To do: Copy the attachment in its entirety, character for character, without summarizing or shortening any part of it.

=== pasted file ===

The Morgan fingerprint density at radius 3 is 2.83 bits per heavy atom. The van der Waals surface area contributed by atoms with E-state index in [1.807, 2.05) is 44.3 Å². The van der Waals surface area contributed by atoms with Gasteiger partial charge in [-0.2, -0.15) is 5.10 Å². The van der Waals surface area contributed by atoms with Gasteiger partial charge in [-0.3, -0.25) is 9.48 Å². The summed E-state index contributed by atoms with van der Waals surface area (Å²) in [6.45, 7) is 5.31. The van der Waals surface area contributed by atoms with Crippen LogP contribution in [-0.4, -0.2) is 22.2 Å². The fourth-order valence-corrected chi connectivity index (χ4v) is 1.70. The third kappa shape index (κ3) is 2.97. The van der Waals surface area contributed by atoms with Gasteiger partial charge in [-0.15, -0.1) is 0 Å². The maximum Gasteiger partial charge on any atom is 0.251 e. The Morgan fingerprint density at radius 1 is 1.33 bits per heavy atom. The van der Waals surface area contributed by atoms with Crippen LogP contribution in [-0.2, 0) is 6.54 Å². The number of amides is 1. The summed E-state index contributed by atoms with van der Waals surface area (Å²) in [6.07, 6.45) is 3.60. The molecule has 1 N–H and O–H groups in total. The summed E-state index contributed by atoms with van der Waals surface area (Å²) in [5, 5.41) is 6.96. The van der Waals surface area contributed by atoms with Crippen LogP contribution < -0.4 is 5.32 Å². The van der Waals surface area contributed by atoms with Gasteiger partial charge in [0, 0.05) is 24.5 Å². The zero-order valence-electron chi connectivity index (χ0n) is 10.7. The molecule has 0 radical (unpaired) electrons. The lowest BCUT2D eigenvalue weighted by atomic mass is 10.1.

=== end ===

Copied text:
The Morgan fingerprint density at radius 3 is 2.83 bits per heavy atom. The van der Waals surface area contributed by atoms with E-state index in [1.807, 2.05) is 44.3 Å². The van der Waals surface area contributed by atoms with Gasteiger partial charge in [-0.2, -0.15) is 5.10 Å². The van der Waals surface area contributed by atoms with Gasteiger partial charge in [-0.3, -0.25) is 9.48 Å². The summed E-state index contributed by atoms with van der Waals surface area (Å²) in [6.45, 7) is 5.31. The van der Waals surface area contributed by atoms with Crippen LogP contribution in [-0.4, -0.2) is 22.2 Å². The fourth-order valence-corrected chi connectivity index (χ4v) is 1.70. The third kappa shape index (κ3) is 2.97. The van der Waals surface area contributed by atoms with Gasteiger partial charge in [-0.15, -0.1) is 0 Å². The maximum Gasteiger partial charge on any atom is 0.251 e. The Morgan fingerprint density at radius 1 is 1.33 bits per heavy atom. The van der Waals surface area contributed by atoms with Crippen LogP contribution in [-0.2, 0) is 6.54 Å². The number of amides is 1. The summed E-state index contributed by atoms with van der Waals surface area (Å²) in [6.07, 6.45) is 3.60. The molecule has 1 N–H and O–H groups in total. The summed E-state index contributed by atoms with van der Waals surface area (Å²) in [5, 5.41) is 6.96. The van der Waals surface area contributed by atoms with Crippen LogP contribution < -0.4 is 5.32 Å². The van der Waals surface area contributed by atoms with Gasteiger partial charge in [0, 0.05) is 24.5 Å². The zero-order valence-electron chi connectivity index (χ0n) is 10.7. The molecule has 0 radical (unpaired) electrons. The lowest BCUT2D eigenvalue weighted by atomic mass is 10.1.